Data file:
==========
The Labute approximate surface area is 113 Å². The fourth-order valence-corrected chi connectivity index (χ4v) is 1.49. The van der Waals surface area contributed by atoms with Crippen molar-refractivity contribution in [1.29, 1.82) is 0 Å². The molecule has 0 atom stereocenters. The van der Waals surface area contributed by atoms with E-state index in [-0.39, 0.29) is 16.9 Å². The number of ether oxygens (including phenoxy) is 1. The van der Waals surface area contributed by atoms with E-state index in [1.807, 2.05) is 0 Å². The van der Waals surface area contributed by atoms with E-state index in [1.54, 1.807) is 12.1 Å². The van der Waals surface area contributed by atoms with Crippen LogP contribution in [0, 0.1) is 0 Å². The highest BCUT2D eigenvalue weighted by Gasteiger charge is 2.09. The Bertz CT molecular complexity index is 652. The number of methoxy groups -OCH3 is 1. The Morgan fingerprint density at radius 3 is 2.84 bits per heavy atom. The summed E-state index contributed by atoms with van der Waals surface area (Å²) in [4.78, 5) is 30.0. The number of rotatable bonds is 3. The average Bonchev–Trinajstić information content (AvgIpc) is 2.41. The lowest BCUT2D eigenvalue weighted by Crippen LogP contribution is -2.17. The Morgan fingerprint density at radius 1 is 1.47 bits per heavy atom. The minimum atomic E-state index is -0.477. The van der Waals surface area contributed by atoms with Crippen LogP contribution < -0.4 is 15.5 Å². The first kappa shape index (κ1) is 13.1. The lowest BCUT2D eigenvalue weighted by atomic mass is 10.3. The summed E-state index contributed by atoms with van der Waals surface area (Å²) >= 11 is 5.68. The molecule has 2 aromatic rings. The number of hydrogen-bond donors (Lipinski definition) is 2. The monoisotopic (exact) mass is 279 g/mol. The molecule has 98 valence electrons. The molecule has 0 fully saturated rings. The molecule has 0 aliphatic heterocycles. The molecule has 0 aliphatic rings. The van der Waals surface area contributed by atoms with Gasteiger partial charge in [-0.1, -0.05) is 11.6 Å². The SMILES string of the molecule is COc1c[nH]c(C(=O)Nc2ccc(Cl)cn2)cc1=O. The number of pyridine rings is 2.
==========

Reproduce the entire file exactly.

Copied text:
The Labute approximate surface area is 113 Å². The fourth-order valence-corrected chi connectivity index (χ4v) is 1.49. The van der Waals surface area contributed by atoms with Crippen molar-refractivity contribution in [1.29, 1.82) is 0 Å². The molecule has 0 atom stereocenters. The van der Waals surface area contributed by atoms with E-state index in [-0.39, 0.29) is 16.9 Å². The number of ether oxygens (including phenoxy) is 1. The van der Waals surface area contributed by atoms with E-state index in [1.807, 2.05) is 0 Å². The van der Waals surface area contributed by atoms with E-state index in [1.54, 1.807) is 12.1 Å². The van der Waals surface area contributed by atoms with Crippen LogP contribution in [0, 0.1) is 0 Å². The highest BCUT2D eigenvalue weighted by Gasteiger charge is 2.09. The Bertz CT molecular complexity index is 652. The number of methoxy groups -OCH3 is 1. The Morgan fingerprint density at radius 3 is 2.84 bits per heavy atom. The summed E-state index contributed by atoms with van der Waals surface area (Å²) in [4.78, 5) is 30.0. The number of rotatable bonds is 3. The average Bonchev–Trinajstić information content (AvgIpc) is 2.41. The lowest BCUT2D eigenvalue weighted by Crippen LogP contribution is -2.17. The Morgan fingerprint density at radius 1 is 1.47 bits per heavy atom. The minimum atomic E-state index is -0.477. The van der Waals surface area contributed by atoms with Crippen LogP contribution < -0.4 is 15.5 Å². The first kappa shape index (κ1) is 13.1. The lowest BCUT2D eigenvalue weighted by atomic mass is 10.3. The summed E-state index contributed by atoms with van der Waals surface area (Å²) >= 11 is 5.68. The molecule has 2 aromatic rings. The number of hydrogen-bond donors (Lipinski definition) is 2. The monoisotopic (exact) mass is 279 g/mol. The molecule has 98 valence electrons. The molecule has 0 fully saturated rings. The molecule has 0 aliphatic heterocycles. The molecule has 0 aliphatic rings. The van der Waals surface area contributed by atoms with Gasteiger partial charge in [-0.1, -0.05) is 11.6 Å². The SMILES string of the molecule is COc1c[nH]c(C(=O)Nc2ccc(Cl)cn2)cc1=O. The number of pyridine rings is 2.